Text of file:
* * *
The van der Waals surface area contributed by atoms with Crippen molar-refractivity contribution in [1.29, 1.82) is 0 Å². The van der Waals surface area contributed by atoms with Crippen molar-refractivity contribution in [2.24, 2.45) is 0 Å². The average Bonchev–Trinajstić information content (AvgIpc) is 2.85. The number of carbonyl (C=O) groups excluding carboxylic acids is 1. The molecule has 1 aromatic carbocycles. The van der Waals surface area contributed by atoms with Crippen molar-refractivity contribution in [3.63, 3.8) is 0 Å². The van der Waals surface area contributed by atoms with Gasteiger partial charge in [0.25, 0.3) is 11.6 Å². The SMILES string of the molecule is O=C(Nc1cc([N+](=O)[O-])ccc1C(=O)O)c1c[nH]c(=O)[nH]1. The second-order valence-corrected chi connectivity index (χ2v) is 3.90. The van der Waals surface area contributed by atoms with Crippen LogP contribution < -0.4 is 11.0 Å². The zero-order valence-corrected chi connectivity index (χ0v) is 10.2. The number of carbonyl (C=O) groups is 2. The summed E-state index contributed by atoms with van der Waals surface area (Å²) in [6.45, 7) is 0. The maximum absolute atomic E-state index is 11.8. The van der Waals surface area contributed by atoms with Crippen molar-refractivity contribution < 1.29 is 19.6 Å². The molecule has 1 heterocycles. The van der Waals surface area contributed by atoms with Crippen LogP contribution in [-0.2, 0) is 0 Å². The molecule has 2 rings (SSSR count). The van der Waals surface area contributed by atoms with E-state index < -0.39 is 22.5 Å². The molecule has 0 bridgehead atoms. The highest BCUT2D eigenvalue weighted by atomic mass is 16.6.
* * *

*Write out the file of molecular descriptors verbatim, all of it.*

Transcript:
The van der Waals surface area contributed by atoms with Crippen molar-refractivity contribution in [1.29, 1.82) is 0 Å². The van der Waals surface area contributed by atoms with Crippen molar-refractivity contribution in [2.24, 2.45) is 0 Å². The average Bonchev–Trinajstić information content (AvgIpc) is 2.85. The number of carbonyl (C=O) groups excluding carboxylic acids is 1. The molecule has 1 aromatic carbocycles. The van der Waals surface area contributed by atoms with Crippen molar-refractivity contribution in [3.63, 3.8) is 0 Å². The van der Waals surface area contributed by atoms with Gasteiger partial charge in [0.25, 0.3) is 11.6 Å². The SMILES string of the molecule is O=C(Nc1cc([N+](=O)[O-])ccc1C(=O)O)c1c[nH]c(=O)[nH]1. The second-order valence-corrected chi connectivity index (χ2v) is 3.90. The van der Waals surface area contributed by atoms with Crippen LogP contribution < -0.4 is 11.0 Å². The zero-order valence-corrected chi connectivity index (χ0v) is 10.2. The number of carbonyl (C=O) groups is 2. The summed E-state index contributed by atoms with van der Waals surface area (Å²) in [6.45, 7) is 0. The maximum absolute atomic E-state index is 11.8. The van der Waals surface area contributed by atoms with Crippen molar-refractivity contribution < 1.29 is 19.6 Å². The molecule has 1 heterocycles. The van der Waals surface area contributed by atoms with Crippen LogP contribution in [-0.2, 0) is 0 Å². The molecule has 2 rings (SSSR count). The van der Waals surface area contributed by atoms with E-state index < -0.39 is 22.5 Å². The molecule has 0 bridgehead atoms. The highest BCUT2D eigenvalue weighted by atomic mass is 16.6.